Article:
The Sintasta Civilisation had been responsible for the innovation of the chariot and together with the horse, eagerly imported by Middle East and Chinese Empires, transforming warfare.

In, my view, the Turkic\Mongol mastery of cavalry and the improved compound bow to suit the demand of the horsed warrior must have been an important factor giving them the means to conduct success terror warfare initially against their Eastern Chinese neighbour but ultimately against the Western Steppe.
 
Likes: sparky
Aug 2019
7
Abuja, Nigeria
#35
What edge did Eastern Steppe peoples (Turks, Huns, Avars, Magyars, Bulgars, Heptalites etc) have over thatWestern Steppe peoples (Scythians, Sarmatians, Alans, Massagatae, etc) that allowed the Eastern Steppe peoples displace and assimilated the Eastern Steppe Peoples
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The examples you give of different tribes don't seem to divide them into East and West categories. Can't say I am an expert but aren't the steppe people usually just steppe people? Furthermore, it seems to me that it was one continuous movement from East to West. Everyone was displaced.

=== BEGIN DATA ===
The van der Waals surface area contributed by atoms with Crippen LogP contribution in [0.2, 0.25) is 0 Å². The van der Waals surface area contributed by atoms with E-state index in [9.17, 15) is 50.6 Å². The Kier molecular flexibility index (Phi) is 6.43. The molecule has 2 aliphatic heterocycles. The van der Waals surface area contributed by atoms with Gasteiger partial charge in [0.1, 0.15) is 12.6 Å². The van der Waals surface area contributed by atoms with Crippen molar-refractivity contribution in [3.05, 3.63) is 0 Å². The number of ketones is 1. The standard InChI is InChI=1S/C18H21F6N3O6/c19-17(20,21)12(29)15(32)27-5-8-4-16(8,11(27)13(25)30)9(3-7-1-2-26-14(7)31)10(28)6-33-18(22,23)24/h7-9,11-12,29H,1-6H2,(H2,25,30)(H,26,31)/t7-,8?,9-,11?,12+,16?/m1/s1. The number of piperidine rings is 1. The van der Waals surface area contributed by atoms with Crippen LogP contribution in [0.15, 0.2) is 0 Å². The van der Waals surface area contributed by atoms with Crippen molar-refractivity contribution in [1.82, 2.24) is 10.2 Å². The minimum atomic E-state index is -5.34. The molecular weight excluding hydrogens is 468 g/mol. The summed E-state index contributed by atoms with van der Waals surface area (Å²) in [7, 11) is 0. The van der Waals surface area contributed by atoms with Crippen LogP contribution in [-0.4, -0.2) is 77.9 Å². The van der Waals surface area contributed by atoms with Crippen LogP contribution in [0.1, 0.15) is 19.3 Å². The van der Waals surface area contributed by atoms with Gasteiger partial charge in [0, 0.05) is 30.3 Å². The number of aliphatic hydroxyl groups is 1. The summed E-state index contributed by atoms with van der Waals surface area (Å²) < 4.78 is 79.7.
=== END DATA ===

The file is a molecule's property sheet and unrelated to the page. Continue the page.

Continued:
Okay i think a better distinction would be why the Iranian Nomads and what was left of the Indo European Nomads that were dominant in the Western Steppe were replaced by the Turkic, Hunnic and to some extent Mongolic peoples of the Eastern Steppe
 

Ichon

Ad Honorem
Mar 2013
3,655
#37
The revolution in animal hsubandry and domestiation of the true horse totally transformed the Western Steppe from 4000 BCE with the Yamnaya IE horizon. The excellent books by Mallory "in search of the Indo-Europeans" and Anthony, "Horse, wheel and language" have treansformed our understanding of this period in the Western Steppe. I believe we are on the cusp of doing the same (thanks to linguistics and genetic studies) in the Eastern Steppe.